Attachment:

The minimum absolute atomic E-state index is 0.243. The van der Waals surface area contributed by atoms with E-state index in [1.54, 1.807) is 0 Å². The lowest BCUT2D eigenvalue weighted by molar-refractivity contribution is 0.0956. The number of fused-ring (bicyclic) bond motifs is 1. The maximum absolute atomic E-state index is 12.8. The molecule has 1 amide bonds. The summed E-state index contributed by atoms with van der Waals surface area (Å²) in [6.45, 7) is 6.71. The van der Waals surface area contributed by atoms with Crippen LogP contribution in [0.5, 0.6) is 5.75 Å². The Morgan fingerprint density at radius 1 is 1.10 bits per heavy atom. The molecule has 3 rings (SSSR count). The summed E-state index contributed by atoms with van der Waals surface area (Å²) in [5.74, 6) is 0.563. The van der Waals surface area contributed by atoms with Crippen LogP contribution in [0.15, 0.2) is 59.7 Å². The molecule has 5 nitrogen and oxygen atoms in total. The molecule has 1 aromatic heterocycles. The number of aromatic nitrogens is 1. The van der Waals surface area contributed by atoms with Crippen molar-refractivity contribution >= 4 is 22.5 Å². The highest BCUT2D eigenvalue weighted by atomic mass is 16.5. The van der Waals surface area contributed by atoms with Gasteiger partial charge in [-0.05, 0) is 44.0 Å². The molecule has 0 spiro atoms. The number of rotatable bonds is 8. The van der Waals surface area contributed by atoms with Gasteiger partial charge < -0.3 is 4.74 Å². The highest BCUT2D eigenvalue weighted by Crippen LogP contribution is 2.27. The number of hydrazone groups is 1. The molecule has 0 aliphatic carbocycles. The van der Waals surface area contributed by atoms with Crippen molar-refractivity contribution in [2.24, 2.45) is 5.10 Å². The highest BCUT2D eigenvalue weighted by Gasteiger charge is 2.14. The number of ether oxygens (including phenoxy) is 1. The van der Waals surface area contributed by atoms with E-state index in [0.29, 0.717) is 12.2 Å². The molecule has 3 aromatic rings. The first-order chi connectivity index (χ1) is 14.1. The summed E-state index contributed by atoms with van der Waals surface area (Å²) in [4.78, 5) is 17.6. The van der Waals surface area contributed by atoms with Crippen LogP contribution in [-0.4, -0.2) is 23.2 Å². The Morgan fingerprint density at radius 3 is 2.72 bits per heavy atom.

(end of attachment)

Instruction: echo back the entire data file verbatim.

The minimum absolute atomic E-state index is 0.243. The van der Waals surface area contributed by atoms with E-state index in [1.54, 1.807) is 0 Å². The lowest BCUT2D eigenvalue weighted by molar-refractivity contribution is 0.0956. The number of fused-ring (bicyclic) bond motifs is 1. The maximum absolute atomic E-state index is 12.8. The molecule has 1 amide bonds. The summed E-state index contributed by atoms with van der Waals surface area (Å²) in [6.45, 7) is 6.71. The van der Waals surface area contributed by atoms with Crippen LogP contribution in [0.5, 0.6) is 5.75 Å². The Morgan fingerprint density at radius 1 is 1.10 bits per heavy atom. The molecule has 3 rings (SSSR count). The summed E-state index contributed by atoms with van der Waals surface area (Å²) in [5.74, 6) is 0.563. The van der Waals surface area contributed by atoms with Crippen LogP contribution in [0.15, 0.2) is 59.7 Å². The molecule has 5 nitrogen and oxygen atoms in total. The molecule has 1 aromatic heterocycles. The number of aromatic nitrogens is 1. The van der Waals surface area contributed by atoms with Crippen molar-refractivity contribution >= 4 is 22.5 Å². The highest BCUT2D eigenvalue weighted by atomic mass is 16.5. The van der Waals surface area contributed by atoms with Gasteiger partial charge in [-0.05, 0) is 44.0 Å². The molecule has 0 spiro atoms. The number of rotatable bonds is 8. The van der Waals surface area contributed by atoms with Gasteiger partial charge < -0.3 is 4.74 Å². The highest BCUT2D eigenvalue weighted by Crippen LogP contribution is 2.27. The number of hydrazone groups is 1. The molecule has 0 aliphatic carbocycles. The van der Waals surface area contributed by atoms with Crippen molar-refractivity contribution in [2.24, 2.45) is 5.10 Å². The highest BCUT2D eigenvalue weighted by Gasteiger charge is 2.14. The number of ether oxygens (including phenoxy) is 1. The van der Waals surface area contributed by atoms with E-state index in [0.29, 0.717) is 12.2 Å². The molecule has 3 aromatic rings. The first-order chi connectivity index (χ1) is 14.1. The summed E-state index contributed by atoms with van der Waals surface area (Å²) in [4.78, 5) is 17.6. The van der Waals surface area contributed by atoms with Crippen LogP contribution in [-0.4, -0.2) is 23.2 Å². The Morgan fingerprint density at radius 3 is 2.72 bits per heavy atom.